Can they take tax deductions for, say, special clothing or such?

If it’s specific to the job, like if you’re a stripper and buy a wig for the sole purpose of wearing it in a club, or buy sex toys for creating a video. 

If you bought a dildo for that, you could deduct it. It’s like needing something for your office.

Like a stapler.

Yeah, like a stapler.

What if a client feels they can’t prepare their income tax returns on their own?

I refer them to CPAs that are either sex workers or sex worker-friendly.

That’s because if you’re talking to a CPA who you’re uncomfortable with, you’re probably not going to ask if you can deduct for dildoes.

Please tell me more about CPAs who are also sex workers.

Lots of times people want to go into law or become a CPA but don’t have the finances to fund college. 

So [to earn money], they become strippers, or they do OnlyFans, which has a million creators. There are lots of people making porn online.

To what extent do you discuss 401(k) plans and IRAs with your clients?

I really get into the nitty-gritty of sex workers needing to make sure their business is profitable after paying taxes and expenses — and how they can reduce taxable income by putting it into an i401k [individual 401(k)] or an IRA.

Do you get into health care?

I tell them that having the attitude of “I hope I don’t break my arm, but [everything will be] OK if I do,” is a good way to completely derail your financial health. 

So we try to figure out health care [insurance] options. 

I’m not motivated to sell insurance, but [I make clients aware of the importance] of it should an emergency come up and they don’t have a safety net, like a parent who can pay for their medical care.

They need to create their own stability. 

Do you talk about Social Security?

We discuss the need to accurately report income because that’s going to benefit them later when they’re taking Social Security.

Usually they’re creating some sort of nest egg during their 20s and 30s. Sometimes that’s in an i401(k) or a SEP IRA account.

How long, on average, is sex work sustainable as the sole source of income? Can it be counted on long term?

Assuming it [can’t be], many sex workers turn it into something that will be. The demand for sex work is for people in their 20s and 30s. 

I plan for them as if they’re athletes because they’re very similar [highest earning years limited to their youth]. 

Some of my clients are reaching 35, and the demand isn’t what it once was. 

What do they transition to that will be a long-term revenue producer?

If you’re a stripper, say, it might mean moving away from in-person sex work and into coaching other sex workers.

Usually, people transition into a different type of job that’s related to sex work but that doesn’t have as much physical and mental strain. 

Depending on how financially savvy they are, they can use [their savings] to pursue a different career. 

A lot of sex workers are paying for nursing school and becoming nurses.

You have a CFP certification and were an advisor and analyst for a number of years. To what extent do you invest your clients’ money?

Investing is absolutely something I touch on, but it’s usually [just recommending] and helping to set up a robo account at Charles Schwab, which I audit for them and see if it makes sense for their current goals.

They either have pretty simple investments they want to do on their own, or investing isn’t a large part of their financial picture.

Why don’t you handle their investing? 

I don’t [want] to charge X amount of a fee for doing that.

The AUM managing structure is a little classist. The majority of my clients are younger and don’t have like, a $3 million nest egg they want managed. 

I didn’t want to have minimums. That’s why I charge on a subscription model.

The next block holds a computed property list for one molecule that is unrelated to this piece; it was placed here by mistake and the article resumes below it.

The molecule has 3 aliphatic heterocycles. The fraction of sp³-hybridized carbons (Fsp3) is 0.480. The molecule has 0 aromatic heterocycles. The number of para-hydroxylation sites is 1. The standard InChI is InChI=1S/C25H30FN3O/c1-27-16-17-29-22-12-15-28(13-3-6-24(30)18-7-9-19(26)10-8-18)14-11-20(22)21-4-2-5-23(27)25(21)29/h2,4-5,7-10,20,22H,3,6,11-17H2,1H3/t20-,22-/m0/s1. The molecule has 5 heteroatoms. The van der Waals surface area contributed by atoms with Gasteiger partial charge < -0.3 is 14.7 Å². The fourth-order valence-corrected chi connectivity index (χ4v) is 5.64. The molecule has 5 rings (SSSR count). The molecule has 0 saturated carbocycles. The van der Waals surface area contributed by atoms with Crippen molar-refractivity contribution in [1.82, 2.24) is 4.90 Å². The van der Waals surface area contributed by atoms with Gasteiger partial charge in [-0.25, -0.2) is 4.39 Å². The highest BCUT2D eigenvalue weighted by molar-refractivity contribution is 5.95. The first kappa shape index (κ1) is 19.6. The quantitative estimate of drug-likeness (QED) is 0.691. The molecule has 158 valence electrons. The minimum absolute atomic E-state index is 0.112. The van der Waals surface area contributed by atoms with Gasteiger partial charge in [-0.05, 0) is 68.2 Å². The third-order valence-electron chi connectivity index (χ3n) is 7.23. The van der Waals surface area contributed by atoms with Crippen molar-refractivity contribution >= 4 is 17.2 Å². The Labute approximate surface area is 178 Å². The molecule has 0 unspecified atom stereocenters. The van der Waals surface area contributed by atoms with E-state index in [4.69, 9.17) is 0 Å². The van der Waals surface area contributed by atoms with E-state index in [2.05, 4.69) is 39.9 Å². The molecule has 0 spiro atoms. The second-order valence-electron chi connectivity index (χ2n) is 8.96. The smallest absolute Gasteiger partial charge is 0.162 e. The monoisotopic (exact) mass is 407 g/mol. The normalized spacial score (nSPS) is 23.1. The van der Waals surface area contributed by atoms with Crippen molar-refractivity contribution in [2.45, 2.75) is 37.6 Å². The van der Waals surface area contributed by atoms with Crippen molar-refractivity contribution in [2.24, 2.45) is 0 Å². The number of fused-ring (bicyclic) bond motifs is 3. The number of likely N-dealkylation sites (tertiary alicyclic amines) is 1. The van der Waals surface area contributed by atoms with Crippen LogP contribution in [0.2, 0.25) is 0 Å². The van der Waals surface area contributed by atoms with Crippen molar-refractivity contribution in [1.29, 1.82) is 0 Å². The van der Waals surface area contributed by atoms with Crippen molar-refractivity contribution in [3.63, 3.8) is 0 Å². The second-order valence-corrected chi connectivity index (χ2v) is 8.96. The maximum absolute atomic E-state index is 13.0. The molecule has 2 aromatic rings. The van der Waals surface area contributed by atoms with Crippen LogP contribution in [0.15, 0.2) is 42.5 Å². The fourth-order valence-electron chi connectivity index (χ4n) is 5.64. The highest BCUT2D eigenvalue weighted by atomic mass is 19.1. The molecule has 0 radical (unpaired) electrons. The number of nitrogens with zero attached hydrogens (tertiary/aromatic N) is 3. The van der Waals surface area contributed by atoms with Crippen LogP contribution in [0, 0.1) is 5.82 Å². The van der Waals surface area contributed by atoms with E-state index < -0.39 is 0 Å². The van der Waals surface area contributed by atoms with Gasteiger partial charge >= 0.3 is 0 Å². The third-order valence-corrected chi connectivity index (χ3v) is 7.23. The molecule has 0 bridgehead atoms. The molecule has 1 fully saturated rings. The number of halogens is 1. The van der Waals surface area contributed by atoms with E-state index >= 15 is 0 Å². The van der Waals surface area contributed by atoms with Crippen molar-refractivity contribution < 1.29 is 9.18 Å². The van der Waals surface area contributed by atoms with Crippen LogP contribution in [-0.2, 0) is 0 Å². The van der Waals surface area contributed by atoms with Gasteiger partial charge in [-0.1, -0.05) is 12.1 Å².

What inspired you to specialize in sex workers?

I live in the Emerald Triangle [region] in Humboldt County, California. The weed industry here is very strong. A lot of people work in cannabis, and there’s a lot of money in it, which drives certain groups of people, especially sex workers. 

Both [groups] tend to be in the same gray area of society — making a lot of money but not necessarily always being respected by normal businesses. 

So they tend to interact. Just being here, I’ve interacted naturally with quite a few sex workers and was open to working with them. 

How have people, in general, responded to your firm?

I’m getting a lot of positive response even from people who aren’t sex workers but who are appreciative of what I’m doing because there’s a lack of service in that area and lack of respect from professionals. 

You’ve told me that some professional also stigmatize you because you’re advising sex workers. How are you coping with that?

I’m not doing sex work. I’m just publicly associating with them — and I’m getting a backlash. 

[The subject of] sex work makes people feel uncomfortable.

Do you think that judgmental attitude will change?

Sex work isn’t going away. I want it to exist safely, and I want to be a part of it [as a financial advisor].

What’s your advice to other advisors who might want to develop the sex worker niche?

There’s value in working with stigmatized groups and in markets that are not overly saturated. 

We know how to make money off the AUM model, but there are millions of people doing sex work who need financial advice and aren’t getting it.

If you create a safe place, there’s going to be demand because sex workers are making money and need financial help.

Why did you want to start your own company?

The majority of financial firms I worked at were very old school, conservative; and there was a lot of nepotism. It was hard to move up and have a voice. There was a lot of discrimination.

I wanted to push against a lot of things, but I was told that I didn’t have control because my “name wasn’t on the building.”

In the last few years, I’d been wanting to [serve] people who were discriminated against.

What’s your outlook for the sex worker specialty for FAs?

I expect it to be pretty normal for people in the future to work with sex workers. And to be doing it publicly, realizing that there’s profit to be made and that the world doesn’t end once you’re associated with sex workers. 

A lot of people will start firms working with them because there’s a market there.